Okay, I’m out of practice at this blogging lark, so this is almost certainly going to be a long and rambling post dancing all round the point until I actually get there, so bear with me.
By and large, the people we regard as friends are those who share the same values as ourselves, or as a minimum don’t embrace values we find abhorrent, and it can be a shock to discover that this isn’t always the case.
I’ve known people who I’ve liked, whose company I’ve enjoyed, and part of that was the unspoken assumption that, on some level, they felt the same about things as me, that any differences were simply of degree or in areas of unimportance, and then a casual remark has revealed something about them, a taint of bigotry that has made me realise they’re not like me at all, and as a result I’ve had to reassess that relationship.
I think the writers whose work we enjoy the most, whose prose moves us, are also in a sense people we come to regard as friends. Not in the sense that they’re somebody we go down the pub with or meet for movie night, or necessarily even want to do those things with, but they are people who’ve touched us – emotionally, intellectually – with whom we can on some level identify.
So what happens when those friends are shown to have feet of clay, to not be the people we thought they were?
Recently there have been online discussions about how a writer’s morality impacts on their literary worth, as for instance Marion Zimmer Bradley’s support of her pedophile husband Walter Breen and the revelation that M. P. Shiel was gaoled for sexually assaulting his twelve year old stepdaughter.
Does knowing stuff like this make us feel differently about these people as authors, is their work any the less worthy?
I’ve read a fair bit of Bradley and have no strong feelings either way about her work, so turning my back on her oeuvre costs me nothing. And with Shiel, though I have a couple of books about the house, I’ve never read anything, so the question isn’t if I’ll reassess his work but how knowledge of his past will impact on my reading when/if I do sample his fiction.
Compare though with the case of Edgar Allan Poe, who as a twenty seven year old man married his thirteen year old cousin Virginia Clemm. Yes, the situation is altogether different from that of Shiel, and yet by modern standards both men would have been condemned as pedophiles, but I’ve never seen anybody seriously suggest that Poe’s work should be ousted from the canon because of his relationship with a ‘minor’.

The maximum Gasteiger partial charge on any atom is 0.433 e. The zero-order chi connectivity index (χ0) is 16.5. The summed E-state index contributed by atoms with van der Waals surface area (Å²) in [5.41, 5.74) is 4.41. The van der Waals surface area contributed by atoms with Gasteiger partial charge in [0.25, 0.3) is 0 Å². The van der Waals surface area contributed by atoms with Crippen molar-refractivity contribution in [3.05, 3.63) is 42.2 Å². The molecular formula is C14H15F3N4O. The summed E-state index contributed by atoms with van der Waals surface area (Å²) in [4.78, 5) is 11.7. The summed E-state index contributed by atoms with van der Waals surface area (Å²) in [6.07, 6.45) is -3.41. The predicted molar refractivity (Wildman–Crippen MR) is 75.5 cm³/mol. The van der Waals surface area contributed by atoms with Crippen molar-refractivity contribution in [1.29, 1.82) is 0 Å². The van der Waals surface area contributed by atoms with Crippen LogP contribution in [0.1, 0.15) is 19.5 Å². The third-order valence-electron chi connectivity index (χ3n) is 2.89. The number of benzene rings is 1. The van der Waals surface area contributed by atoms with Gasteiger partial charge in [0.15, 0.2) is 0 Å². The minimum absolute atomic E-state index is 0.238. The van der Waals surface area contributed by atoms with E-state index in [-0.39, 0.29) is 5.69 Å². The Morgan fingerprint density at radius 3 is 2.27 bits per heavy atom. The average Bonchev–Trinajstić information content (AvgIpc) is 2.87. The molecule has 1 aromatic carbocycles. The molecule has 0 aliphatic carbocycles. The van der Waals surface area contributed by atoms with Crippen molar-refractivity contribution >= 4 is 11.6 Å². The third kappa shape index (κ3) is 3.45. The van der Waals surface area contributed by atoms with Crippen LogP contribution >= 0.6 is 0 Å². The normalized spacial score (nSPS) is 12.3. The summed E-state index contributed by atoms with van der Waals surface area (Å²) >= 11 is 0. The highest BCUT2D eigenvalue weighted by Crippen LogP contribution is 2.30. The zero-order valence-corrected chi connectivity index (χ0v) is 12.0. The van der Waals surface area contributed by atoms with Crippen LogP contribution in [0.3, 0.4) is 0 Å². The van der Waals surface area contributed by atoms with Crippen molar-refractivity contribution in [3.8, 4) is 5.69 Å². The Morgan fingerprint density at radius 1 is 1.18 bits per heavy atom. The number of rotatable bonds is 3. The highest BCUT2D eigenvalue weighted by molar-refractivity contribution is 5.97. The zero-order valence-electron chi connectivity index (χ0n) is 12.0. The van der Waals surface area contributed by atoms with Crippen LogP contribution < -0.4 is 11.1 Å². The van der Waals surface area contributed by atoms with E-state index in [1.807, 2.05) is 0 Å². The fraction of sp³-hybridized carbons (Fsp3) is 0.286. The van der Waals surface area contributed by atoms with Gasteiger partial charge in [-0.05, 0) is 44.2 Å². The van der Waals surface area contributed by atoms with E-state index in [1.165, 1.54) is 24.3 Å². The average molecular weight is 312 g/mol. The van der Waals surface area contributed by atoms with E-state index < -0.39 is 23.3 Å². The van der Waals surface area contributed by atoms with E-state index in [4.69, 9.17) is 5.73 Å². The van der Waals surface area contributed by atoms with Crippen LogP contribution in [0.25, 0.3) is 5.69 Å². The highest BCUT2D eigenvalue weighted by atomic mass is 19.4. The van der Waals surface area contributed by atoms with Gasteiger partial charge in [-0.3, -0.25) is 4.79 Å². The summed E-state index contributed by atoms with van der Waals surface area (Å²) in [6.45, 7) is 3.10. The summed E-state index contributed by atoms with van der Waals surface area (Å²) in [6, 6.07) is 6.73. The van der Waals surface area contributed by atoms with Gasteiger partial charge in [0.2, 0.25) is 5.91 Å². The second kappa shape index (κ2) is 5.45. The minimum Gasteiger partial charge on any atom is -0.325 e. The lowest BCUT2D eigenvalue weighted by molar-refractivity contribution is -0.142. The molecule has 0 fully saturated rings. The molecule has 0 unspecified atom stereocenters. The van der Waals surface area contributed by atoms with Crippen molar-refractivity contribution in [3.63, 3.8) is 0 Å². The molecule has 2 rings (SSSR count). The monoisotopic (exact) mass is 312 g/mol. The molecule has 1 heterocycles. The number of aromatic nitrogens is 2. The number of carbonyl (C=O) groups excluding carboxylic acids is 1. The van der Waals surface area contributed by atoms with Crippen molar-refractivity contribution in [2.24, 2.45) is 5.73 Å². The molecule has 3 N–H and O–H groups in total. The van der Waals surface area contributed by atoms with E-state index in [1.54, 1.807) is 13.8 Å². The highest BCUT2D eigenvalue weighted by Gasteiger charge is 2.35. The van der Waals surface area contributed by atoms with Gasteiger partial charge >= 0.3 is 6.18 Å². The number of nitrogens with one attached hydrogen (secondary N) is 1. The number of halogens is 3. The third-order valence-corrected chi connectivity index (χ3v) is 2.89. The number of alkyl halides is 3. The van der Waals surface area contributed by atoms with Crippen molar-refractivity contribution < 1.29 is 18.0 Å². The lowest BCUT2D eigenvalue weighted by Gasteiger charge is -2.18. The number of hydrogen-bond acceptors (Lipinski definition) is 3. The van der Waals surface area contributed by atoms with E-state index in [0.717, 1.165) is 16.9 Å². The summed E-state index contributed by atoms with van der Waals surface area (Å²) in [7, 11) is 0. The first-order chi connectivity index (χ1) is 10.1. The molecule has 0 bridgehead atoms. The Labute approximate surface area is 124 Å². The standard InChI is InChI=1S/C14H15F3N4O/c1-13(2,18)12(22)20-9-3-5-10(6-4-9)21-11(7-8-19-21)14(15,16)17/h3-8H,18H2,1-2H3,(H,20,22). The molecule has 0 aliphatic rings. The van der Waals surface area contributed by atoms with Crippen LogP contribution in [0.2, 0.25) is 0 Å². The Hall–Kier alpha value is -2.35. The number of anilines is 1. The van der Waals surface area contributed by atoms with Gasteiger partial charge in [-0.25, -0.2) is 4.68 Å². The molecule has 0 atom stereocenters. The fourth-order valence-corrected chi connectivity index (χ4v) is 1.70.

My gut feeling is that literary merit is something that should be considered separately from what we know of a writer’s morals and personal life. I don’t want to regard Shiel as part of the canon, then remove him when some terrible revelation comes to light, only to reinstate him again if, at some future date, evidence surfaces that his accuser was lying. I want the writing to be worthy or not independently of the person who produces it, because unpalatable as it may be to admit, good literature isn’t always written by good people, and while validation of our own attitudes, the discovery that other people think and feel as we do, showing we are not alone, is part of literature’s agenda, I think that it can also perform a vital function in challenging the mores of the age, the things we take for granted.
But while that might be fine in principle, in practice the waters get a little muddy.
I’ve never read Jeffrey Archer and never intend to. I could tell you that’s because I’ve heard that he’s crap or that he doesn’t write in the genres that appeal to me, but the truth is it’s because he’s a Tory. You can lecture me until you’re blue in the face about literature as a means to challenge personal beliefs and how I need to be exposed to different opinions, and I’ll agree with you in principle, but in practice there is no way I am going to knowingly do anything that puts money in the pocket of someone who actively supports and campaigns for a party and political philosophy I find repellent.
That’s my prejudice, my ‘bigotry’ if you like.
But those waters get muddier still, because I’m pretty sure that there must be authors who hold similar views to Mr Archer and whose work I enjoy, and if I discovered tomorrow that one of them was standing for Parliament on a Conservative ticket I don’t think it would stop me reading whatever book they came out with the month after. (And in my personal life, I don’t ostracise people for being Tory, though I may give a wide berth to those whose true blue colours are too much in my face.)